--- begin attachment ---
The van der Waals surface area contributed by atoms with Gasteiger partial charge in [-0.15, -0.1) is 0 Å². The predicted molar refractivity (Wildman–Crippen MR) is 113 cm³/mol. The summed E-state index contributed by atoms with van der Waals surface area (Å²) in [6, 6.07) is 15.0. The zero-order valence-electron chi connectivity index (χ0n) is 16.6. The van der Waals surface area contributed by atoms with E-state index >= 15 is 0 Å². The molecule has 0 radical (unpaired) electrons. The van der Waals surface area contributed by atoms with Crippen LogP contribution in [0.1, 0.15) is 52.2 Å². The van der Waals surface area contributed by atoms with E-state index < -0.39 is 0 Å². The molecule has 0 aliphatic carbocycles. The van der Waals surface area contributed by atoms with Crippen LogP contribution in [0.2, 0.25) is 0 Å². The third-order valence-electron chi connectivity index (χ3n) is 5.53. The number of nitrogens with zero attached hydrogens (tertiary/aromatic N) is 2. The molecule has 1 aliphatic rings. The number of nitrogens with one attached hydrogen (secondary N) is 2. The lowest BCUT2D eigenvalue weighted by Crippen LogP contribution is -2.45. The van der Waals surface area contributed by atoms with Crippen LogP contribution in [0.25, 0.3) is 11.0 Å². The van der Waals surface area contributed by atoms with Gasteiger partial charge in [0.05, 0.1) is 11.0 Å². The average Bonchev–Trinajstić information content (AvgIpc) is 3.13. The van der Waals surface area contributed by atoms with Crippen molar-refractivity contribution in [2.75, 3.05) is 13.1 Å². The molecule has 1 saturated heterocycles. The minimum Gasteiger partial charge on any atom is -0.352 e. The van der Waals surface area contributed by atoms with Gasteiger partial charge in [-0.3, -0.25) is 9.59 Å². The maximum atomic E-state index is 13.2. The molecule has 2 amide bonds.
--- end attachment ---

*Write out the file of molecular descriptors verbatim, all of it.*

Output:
The van der Waals surface area contributed by atoms with Gasteiger partial charge in [-0.15, -0.1) is 0 Å². The predicted molar refractivity (Wildman–Crippen MR) is 113 cm³/mol. The summed E-state index contributed by atoms with van der Waals surface area (Å²) in [6, 6.07) is 15.0. The zero-order valence-electron chi connectivity index (χ0n) is 16.6. The van der Waals surface area contributed by atoms with E-state index >= 15 is 0 Å². The molecule has 0 radical (unpaired) electrons. The van der Waals surface area contributed by atoms with Crippen LogP contribution in [0.1, 0.15) is 52.2 Å². The van der Waals surface area contributed by atoms with E-state index < -0.39 is 0 Å². The molecule has 0 aliphatic carbocycles. The van der Waals surface area contributed by atoms with Crippen LogP contribution in [0.2, 0.25) is 0 Å². The third-order valence-electron chi connectivity index (χ3n) is 5.53. The number of nitrogens with zero attached hydrogens (tertiary/aromatic N) is 2. The molecule has 1 aliphatic rings. The number of nitrogens with one attached hydrogen (secondary N) is 2. The lowest BCUT2D eigenvalue weighted by Crippen LogP contribution is -2.45. The van der Waals surface area contributed by atoms with Crippen LogP contribution in [0.25, 0.3) is 11.0 Å². The van der Waals surface area contributed by atoms with Gasteiger partial charge in [0.05, 0.1) is 11.0 Å². The average Bonchev–Trinajstić information content (AvgIpc) is 3.13. The van der Waals surface area contributed by atoms with Crippen molar-refractivity contribution in [2.75, 3.05) is 13.1 Å². The molecule has 1 saturated heterocycles. The minimum Gasteiger partial charge on any atom is -0.352 e. The van der Waals surface area contributed by atoms with Gasteiger partial charge in [-0.3, -0.25) is 9.59 Å². The maximum atomic E-state index is 13.2. The molecule has 2 amide bonds.